Despite their proliferation, U.S. Air Force veteran Michael Pietrucha, who served as an irregular warfare operations officer, argued in a piece for War on the Rocks that MANPADS are “difficult to employ and relatively easy to defeat,” adding that “In the tens of thousands of sorties flown in the last two decades by U.S. and NATO aircraft in the Balkans, Iraq and Afghanistan, only four fixed-wing combat aircraft have been hit (and two downed) by MANPADS.” At the same time, MANPADS performance in the early stages of the conflict in Eastern Ukraine was more effective and deadly.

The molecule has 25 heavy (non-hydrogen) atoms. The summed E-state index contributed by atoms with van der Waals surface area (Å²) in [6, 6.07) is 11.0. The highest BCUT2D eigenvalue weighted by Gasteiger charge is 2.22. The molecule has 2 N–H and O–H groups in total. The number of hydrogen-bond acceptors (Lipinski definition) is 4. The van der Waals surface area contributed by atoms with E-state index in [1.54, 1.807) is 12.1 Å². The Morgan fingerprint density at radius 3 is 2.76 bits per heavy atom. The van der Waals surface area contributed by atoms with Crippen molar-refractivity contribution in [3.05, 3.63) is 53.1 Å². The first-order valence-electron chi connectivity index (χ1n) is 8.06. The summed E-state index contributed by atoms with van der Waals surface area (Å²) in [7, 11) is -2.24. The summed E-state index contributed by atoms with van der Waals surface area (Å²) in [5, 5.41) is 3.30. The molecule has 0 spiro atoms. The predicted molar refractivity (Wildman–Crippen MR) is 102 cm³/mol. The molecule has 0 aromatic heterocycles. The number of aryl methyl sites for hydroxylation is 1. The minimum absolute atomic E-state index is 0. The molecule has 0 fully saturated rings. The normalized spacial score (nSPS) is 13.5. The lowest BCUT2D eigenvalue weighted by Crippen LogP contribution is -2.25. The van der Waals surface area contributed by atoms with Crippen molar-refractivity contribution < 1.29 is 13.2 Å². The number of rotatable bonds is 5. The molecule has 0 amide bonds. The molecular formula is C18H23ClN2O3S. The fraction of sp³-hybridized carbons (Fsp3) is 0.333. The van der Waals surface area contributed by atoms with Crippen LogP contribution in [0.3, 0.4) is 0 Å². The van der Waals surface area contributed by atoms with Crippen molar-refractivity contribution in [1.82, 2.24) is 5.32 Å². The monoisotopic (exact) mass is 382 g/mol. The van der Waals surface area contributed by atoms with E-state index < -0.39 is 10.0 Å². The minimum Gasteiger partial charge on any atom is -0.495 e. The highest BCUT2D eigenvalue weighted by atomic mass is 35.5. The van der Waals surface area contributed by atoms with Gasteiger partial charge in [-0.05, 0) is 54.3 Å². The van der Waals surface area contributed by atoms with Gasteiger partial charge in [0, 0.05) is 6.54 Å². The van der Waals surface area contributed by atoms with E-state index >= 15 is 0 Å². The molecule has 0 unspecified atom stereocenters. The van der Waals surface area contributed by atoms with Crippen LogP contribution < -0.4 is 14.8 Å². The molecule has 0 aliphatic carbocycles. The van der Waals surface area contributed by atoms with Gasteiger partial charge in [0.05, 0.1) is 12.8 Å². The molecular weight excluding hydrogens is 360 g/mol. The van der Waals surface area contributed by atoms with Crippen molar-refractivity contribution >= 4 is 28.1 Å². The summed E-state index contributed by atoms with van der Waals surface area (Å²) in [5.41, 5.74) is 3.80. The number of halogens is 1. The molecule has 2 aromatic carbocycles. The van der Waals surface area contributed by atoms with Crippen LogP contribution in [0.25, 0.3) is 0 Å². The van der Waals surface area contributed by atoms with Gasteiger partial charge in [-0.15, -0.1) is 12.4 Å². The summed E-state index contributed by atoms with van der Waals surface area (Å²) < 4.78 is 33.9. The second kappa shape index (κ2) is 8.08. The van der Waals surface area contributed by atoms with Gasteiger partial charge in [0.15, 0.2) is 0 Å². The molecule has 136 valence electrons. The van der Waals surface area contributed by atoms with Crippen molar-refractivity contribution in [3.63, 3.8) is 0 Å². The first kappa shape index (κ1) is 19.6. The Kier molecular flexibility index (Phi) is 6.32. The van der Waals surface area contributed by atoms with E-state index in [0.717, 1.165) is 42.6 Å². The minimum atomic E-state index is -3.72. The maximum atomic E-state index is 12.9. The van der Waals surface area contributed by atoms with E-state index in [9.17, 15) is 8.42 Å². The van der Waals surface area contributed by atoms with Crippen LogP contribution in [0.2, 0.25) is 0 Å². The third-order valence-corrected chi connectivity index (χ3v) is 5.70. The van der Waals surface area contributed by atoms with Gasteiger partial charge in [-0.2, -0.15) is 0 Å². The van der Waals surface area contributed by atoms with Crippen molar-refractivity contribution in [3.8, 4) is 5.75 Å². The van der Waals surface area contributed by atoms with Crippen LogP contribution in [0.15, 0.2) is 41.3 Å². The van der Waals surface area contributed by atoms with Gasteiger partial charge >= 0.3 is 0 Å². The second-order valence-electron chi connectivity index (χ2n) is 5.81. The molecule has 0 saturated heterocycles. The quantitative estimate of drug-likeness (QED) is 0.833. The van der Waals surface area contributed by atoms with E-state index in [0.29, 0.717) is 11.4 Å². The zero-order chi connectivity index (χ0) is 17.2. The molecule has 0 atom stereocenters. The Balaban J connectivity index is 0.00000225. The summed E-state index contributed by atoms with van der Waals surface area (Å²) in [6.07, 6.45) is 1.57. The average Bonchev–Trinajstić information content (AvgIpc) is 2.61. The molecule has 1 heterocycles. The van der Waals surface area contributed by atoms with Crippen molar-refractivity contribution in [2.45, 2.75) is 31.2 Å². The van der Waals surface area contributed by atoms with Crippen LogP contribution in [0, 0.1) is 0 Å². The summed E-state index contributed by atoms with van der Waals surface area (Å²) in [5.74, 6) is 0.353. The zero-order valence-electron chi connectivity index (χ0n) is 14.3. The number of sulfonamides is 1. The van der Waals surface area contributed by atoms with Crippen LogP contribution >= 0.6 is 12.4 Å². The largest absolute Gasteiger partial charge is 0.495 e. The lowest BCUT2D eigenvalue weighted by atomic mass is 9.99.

As the FAA’s filing suggests, though, these systems still pose at least some degree of threat to commercial air traffic. Given that FedEx is applying for special conditions to fit a DIRCM system aboard an aircraft they aren’t yet flying, it could be that the freight company is eyeing the system for use only in specific cases or routes. This would be a beneficial capability serving high-risk areas. With such little to go on other than the filing, however, it’s impossible to know the extent to which FedEx intends to use the system.
For now, the FAA filing is another reminder of the dangers posed by air defense systems falling into the wrong hands. It will be interesting to see what comes of the FAA’s request and if other commercial airlines or freight companies follow FedEx’s lead.
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